Obama Camp Blasts Romney for 'Magic Wand' Strategy
MILWAUKEE - The Obama campaign is embracing debate over President Obama's comments this week about changing Washington from the outside , saying the strategy has been "a hallmark of the president's leadership style" while criticizing rival Mitt Romney for suggesting he could affect change on his own.
"This is a fundamental difference in how they would govern," Obama campaign spokeswoman Jen Psaki told reporters today aboard Air Force One. "Mitt Romney seems to believe he can wave a magic wand and tell people what to do within the walls of Washington, and that that's going to make change happen in this country."
During the Univision forum Thursday, Obama said the "most important" lesson he learned in his first term is that "you can't change Washington from the inside."
"You can only change it from the outside," he said. "That's how I got elected, and that's how the big accomplishments, like health care, got done, was because we mobilized the American people to speak out. That's how we were able to cut taxes for middle-class families."
Romney pounced on the remark, saying that Obama - now on the "inside" in Washington - had thrown in "the white flag of surrender" on his pledge to change politics in the nation's capital.
"I will change Washington. I will get the job done from the inside," Romney said, appealing to voters' bipartisan frustration with legislative gridlock.
Psaki today welcomed the spirited 48-hour back-and-forth with Romney as an "opportunity" for the president to highlight an argument he first began making four years ago.
"A hallmark of the president's leadership style has been mobilizing and channeling the opinions and views and sentiments of the American people to bring change to Washington, D.C.," said deputy White House press secretary Josh Earnest.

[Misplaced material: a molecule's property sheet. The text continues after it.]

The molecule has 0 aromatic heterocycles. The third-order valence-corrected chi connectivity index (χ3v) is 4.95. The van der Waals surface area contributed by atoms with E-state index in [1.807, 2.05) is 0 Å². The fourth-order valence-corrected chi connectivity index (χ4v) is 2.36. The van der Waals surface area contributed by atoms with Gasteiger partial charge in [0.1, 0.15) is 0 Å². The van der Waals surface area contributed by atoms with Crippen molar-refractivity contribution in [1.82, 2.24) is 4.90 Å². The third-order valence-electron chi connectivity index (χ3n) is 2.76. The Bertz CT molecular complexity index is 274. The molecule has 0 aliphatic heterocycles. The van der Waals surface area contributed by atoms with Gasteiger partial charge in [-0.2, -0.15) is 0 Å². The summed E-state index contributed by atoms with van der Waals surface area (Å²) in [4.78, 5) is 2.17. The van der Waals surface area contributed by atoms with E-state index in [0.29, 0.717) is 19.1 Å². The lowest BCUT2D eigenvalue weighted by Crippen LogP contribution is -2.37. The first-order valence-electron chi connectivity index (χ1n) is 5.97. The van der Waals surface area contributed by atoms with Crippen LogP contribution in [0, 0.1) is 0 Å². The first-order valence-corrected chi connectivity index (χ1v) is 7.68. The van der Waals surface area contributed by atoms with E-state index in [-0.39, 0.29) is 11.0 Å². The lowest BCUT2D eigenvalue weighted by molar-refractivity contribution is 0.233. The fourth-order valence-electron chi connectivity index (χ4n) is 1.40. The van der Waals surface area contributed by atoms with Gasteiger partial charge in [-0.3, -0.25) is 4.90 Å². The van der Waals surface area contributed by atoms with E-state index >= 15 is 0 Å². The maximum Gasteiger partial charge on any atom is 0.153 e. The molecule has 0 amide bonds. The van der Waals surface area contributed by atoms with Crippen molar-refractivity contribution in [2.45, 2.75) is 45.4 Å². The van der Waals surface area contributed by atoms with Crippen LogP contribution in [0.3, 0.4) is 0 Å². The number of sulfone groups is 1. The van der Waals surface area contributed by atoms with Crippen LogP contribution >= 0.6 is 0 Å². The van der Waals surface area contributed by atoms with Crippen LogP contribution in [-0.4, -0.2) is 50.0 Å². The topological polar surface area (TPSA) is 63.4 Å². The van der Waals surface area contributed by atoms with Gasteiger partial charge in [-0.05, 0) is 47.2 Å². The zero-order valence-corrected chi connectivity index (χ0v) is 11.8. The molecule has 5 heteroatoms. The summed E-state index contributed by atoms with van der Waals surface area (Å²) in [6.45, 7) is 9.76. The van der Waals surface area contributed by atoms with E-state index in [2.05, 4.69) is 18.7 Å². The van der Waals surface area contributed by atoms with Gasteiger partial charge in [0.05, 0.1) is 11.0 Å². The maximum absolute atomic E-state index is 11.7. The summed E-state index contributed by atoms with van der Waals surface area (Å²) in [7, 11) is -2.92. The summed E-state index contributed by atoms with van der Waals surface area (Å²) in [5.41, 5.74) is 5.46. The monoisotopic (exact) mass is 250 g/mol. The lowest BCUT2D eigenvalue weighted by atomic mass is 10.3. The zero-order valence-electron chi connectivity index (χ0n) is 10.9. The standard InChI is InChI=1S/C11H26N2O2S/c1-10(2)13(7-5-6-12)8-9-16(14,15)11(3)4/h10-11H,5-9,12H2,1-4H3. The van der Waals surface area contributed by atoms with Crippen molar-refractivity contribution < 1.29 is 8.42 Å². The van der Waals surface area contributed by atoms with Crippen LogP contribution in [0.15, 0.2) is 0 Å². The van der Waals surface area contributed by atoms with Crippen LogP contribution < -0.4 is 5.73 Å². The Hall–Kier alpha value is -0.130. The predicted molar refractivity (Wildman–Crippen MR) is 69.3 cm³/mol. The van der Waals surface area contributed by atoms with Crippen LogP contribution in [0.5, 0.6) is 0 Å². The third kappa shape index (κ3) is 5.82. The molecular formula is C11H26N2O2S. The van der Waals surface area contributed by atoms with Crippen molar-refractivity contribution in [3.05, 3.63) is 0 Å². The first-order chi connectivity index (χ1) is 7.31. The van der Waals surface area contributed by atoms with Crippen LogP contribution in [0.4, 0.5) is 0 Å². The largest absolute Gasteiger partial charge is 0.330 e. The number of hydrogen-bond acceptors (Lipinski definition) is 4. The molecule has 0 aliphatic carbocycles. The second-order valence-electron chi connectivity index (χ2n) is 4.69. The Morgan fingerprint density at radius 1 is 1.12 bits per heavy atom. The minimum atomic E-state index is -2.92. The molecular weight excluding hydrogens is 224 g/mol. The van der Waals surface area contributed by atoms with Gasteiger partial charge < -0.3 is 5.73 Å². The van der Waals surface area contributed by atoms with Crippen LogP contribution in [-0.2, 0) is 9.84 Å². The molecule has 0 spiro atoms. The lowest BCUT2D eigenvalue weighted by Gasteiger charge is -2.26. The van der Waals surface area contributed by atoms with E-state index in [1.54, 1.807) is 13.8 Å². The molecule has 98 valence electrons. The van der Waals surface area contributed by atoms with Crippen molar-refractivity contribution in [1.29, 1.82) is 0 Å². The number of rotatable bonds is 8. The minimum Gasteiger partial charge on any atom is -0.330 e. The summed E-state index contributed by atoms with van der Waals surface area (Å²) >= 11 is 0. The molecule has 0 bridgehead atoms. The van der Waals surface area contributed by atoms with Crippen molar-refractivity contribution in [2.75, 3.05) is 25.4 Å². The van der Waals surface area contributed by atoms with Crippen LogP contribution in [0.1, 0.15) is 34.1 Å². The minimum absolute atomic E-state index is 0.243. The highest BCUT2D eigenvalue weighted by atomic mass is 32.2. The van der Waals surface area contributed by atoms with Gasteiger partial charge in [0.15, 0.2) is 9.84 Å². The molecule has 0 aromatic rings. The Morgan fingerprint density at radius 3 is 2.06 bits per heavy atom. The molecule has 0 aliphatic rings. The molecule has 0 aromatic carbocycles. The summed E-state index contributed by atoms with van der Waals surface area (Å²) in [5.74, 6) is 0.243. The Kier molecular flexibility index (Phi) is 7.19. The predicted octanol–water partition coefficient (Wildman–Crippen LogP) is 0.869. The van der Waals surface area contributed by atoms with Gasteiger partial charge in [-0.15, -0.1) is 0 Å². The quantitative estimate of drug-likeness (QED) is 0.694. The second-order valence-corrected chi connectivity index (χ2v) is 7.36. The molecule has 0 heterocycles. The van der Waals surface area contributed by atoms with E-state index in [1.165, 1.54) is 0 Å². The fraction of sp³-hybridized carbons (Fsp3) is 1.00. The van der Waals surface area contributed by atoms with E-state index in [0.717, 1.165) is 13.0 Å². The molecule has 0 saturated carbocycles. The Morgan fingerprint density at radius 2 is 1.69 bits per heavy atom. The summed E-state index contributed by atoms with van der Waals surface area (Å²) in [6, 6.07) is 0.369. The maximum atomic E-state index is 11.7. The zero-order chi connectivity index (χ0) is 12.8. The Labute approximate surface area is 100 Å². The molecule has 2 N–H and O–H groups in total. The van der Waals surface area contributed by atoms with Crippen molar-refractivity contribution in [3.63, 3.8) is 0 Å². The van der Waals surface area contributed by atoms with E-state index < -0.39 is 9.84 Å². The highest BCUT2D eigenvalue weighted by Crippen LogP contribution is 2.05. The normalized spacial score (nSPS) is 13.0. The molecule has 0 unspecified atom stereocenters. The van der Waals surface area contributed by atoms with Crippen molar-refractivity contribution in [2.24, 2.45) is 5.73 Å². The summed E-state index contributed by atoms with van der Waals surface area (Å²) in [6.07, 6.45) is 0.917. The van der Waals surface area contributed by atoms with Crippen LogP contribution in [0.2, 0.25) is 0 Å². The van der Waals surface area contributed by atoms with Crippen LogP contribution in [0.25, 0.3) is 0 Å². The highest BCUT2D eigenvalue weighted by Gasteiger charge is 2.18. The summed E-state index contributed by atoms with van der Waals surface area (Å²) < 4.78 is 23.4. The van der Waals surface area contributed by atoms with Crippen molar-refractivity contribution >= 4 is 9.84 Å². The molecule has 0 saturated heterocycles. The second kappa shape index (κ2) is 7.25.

Earnest cited passage of Wall Street reform legislation as an example of change Obama has affected with help from the "outside."
"We're talking about the voices of the American people up against entrenched special interests in Washington, D.C., that were used to calling the shots," Earnest said. "We had a situation where we mobilized the voices of the American people to ensure, for example, that we had things like a Consumer Financial Protection Bureau that would be an advocate for the voices of middle-class families.
"Mitt Romney might suggest that outside pressure is lobbyists for Wall Street banks, lobbyists for oil companies looking to protect their subsidies," he said.
Romney campaign spokesman Ryan Williams shot back, saying Obama failed to affect "change" on the most important issue to Americans: the economy.
"Instead of going to Washington and fixing the problems facing our country, President Obama has given up trying to change Washington and become part of the problem," Williams said in a statement to ABC News.
"As a successful businessman, Mitt Romney has developed the skills and determination needed to fix our broken government, create economic opportunity for the middle class and get real results for every American," he said.